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Geography Chapter 8 South Asia

by: Ryan Dodd

Geography Chapter 8 South Asia Geog 2013

Marketplace > Arkansas Tech University > Geography > Geog 2013 > Geography Chapter 8 South Asia
Ryan Dodd
Arkansas Tech University

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These notes cover the notes over chapter 8 South Asia.
Regional geography of the world
Dr. Patrick David hagge
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This 3 page Bundle was uploaded by Ryan Dodd on Wednesday April 13, 2016. The Bundle belongs to Geog 2013 at Arkansas Tech University taught by Dr. Patrick David hagge in Fall 2016. Since its upload, it has received 24 views. For similar materials see Regional geography of the world in Geography at Arkansas Tech University.


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Date Created: 04/13/16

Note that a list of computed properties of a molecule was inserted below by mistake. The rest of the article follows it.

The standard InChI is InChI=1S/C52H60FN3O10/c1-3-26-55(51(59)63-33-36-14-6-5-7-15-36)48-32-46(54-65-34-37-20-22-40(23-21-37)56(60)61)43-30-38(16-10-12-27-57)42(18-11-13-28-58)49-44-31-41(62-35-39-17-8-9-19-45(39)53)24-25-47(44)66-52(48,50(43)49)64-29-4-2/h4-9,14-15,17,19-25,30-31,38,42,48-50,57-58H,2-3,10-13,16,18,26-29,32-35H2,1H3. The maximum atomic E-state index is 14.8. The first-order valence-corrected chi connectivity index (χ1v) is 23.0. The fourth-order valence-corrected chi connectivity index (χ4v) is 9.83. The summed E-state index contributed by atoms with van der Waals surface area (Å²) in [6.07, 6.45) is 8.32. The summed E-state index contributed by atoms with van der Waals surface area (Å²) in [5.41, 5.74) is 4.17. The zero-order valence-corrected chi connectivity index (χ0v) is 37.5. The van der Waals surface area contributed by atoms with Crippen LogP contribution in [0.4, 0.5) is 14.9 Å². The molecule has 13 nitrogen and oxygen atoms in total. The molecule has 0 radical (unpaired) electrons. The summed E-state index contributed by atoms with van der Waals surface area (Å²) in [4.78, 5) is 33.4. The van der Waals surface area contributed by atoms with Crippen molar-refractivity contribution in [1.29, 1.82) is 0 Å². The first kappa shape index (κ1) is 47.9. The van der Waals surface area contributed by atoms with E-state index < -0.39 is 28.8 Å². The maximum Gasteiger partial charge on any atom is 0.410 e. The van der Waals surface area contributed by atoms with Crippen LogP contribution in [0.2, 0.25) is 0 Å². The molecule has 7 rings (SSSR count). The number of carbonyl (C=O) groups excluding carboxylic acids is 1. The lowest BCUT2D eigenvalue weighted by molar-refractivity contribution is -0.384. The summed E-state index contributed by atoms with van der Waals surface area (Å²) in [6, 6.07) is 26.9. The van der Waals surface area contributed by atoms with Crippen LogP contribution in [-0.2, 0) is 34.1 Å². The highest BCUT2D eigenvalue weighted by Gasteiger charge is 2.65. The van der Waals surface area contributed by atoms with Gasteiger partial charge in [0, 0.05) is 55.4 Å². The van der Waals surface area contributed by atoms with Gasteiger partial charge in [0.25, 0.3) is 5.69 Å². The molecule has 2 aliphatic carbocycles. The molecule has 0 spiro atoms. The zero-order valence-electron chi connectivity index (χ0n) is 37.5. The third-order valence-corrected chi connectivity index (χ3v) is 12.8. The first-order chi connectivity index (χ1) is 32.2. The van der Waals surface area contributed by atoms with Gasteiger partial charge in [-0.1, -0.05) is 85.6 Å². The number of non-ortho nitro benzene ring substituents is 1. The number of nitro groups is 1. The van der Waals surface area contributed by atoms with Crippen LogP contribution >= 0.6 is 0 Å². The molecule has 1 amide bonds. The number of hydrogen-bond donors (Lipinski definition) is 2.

Chapter 8: South Asia Physical Geography  South Asia  Bounded by high mountain walls and deserts  Vast areas of green habitable lowlands  Diverse cultures, but unified by colonial control of the British Empire (English)  Indian plate collides with Eurasia= Himalayan Mountains  Monsoon  Annual, torrential rains beginning in Summer   Warm, wet ocean air  60 days straight  Agriculture effects? Historical Geography  Indus Valley Civilization  Very ancient: 2500 BC  Technologically advanced (plumbing, etc.)   Major cities: Harappa and Mohenjo­Daro  Aryans  1500BC­ Invading Aryan peoples bring language, spiritual beliefs that become  HINDUISM (religion) and HINDI (language)  Caste system in Hinduism  Aryans brought with them idea of social stratification… CASTES  BRAHMIN ( most powerful; priests)  UNTOUCHABLES (least powerful)  Other religions  Hinduism most identified with INDIA, NEPAL  Buddhism starts in India, majority of BHUTAN, SRI LANKA  Islam spreads to Pakistan and Bangladesh  British influence in India  Colonialism of commerce  “Indirect rule”  Eventual political control  Develop   Cotton industry   Port cities  Railroads  Independence  Decolonialism spreads to S. Asia after WW2, 1940s  South Asia culturally split by RELIGION  (Hindu India, Muslim Pakistan/Bangladesh)  Britain grants independence in 1947, but PARTITIONS South Asia into 2 states…  millions of refugees  India vs. Pakistan today  Several small border wars  Both states have nuclear weapons  Islamist terror against India often by Pakistani­based groups Human Geography  Economic “Neoliberalism”  Old way: economic markets were tightly controlled by central governments  Now: free market “neoliberalism” of economic since 1980s  Privatization of state­run companies  Lowering of international trade tariffs  Reduction of government subsidies  Cutting of corporate taxes  Deregulation  Urban­Rural split  Growth of urban middle class from neoliberalism  Vast majority in S. Asia still poor farmers Regions of South Asia  Pakistan  Overwhelming Muslim  Historically hard to govern: mountains  Refugees from Afghanistan  Local loyalties   Nuclear weapons  India  Mostly Hindu, speak Hindi or English  Home to huge urban areas (Calcutta, Mumbai, Delhi)  Over 1 BILLION people  Most still work in agri  “Green Revolution”  Population still growing  Bangladesh  Majority Muslim  Very DENSE pop.  Very low lands (floods)  Himalayan nations:  Nepal  Mt. Everest, overwhelmingly Hindu  Bhutan  Overwhelmingly Buddhist  Very small, < 1million people Population  Total Fertility Rate (TFR)  Thomas Malthus  Britain’s population growth  Effects of “overpopulation”?  Demographic Transition Model  Countries go through an “expected” pattern of birthrates death rates  *** rapid rise in population growth for a limited time because death rates fall before birth rates fall***  Problems with the theory?  MOST IMPORTANT FACTOR IN LOWERING BIRTH RATE: education of women  Population Polices and Cultural Debates  “Overpopulation” is fixed by lowering the birth rate  Birth control  Marriage Laws  Education of women  Child laws  China  In 1970, TFR was 5  Mid­1970s= 2­child policy  1979= 1­child policy  It worked­ TFR fell…  “4­2­1 problem  SINGAPORE: small, island country, high TFR in 1950s  2 child policy, reward/punishment  “girl or boy two is enough”  It works… to well  “underpopulation” is fixed by raising the birth rate  Financial perks  Japan: underpopulation  “Dependency” ratios


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